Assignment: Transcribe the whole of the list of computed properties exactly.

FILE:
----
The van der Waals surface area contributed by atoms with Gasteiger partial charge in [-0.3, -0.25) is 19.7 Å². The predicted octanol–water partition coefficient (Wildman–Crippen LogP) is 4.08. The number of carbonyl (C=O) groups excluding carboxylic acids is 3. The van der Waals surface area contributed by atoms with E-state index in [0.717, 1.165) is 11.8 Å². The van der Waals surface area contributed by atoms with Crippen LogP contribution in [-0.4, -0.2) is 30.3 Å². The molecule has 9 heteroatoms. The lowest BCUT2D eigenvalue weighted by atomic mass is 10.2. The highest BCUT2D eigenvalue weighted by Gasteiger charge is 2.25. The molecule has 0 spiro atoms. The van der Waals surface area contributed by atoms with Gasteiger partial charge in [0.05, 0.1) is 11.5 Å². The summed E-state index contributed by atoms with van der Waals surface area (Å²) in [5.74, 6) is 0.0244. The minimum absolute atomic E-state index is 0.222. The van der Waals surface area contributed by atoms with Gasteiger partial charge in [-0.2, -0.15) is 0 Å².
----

The van der Waals surface area contributed by atoms with Gasteiger partial charge in [-0.3, -0.25) is 19.7 Å². The predicted octanol–water partition coefficient (Wildman–Crippen LogP) is 4.08. The number of carbonyl (C=O) groups excluding carboxylic acids is 3. The van der Waals surface area contributed by atoms with E-state index in [0.717, 1.165) is 11.8 Å². The van der Waals surface area contributed by atoms with Crippen LogP contribution in [-0.4, -0.2) is 30.3 Å². The molecule has 9 heteroatoms. The lowest BCUT2D eigenvalue weighted by atomic mass is 10.2. The highest BCUT2D eigenvalue weighted by Gasteiger charge is 2.25. The molecule has 0 spiro atoms. The van der Waals surface area contributed by atoms with Gasteiger partial charge in [0.05, 0.1) is 11.5 Å². The summed E-state index contributed by atoms with van der Waals surface area (Å²) in [5.74, 6) is 0.0244. The minimum absolute atomic E-state index is 0.222. The van der Waals surface area contributed by atoms with Gasteiger partial charge in [-0.2, -0.15) is 0 Å².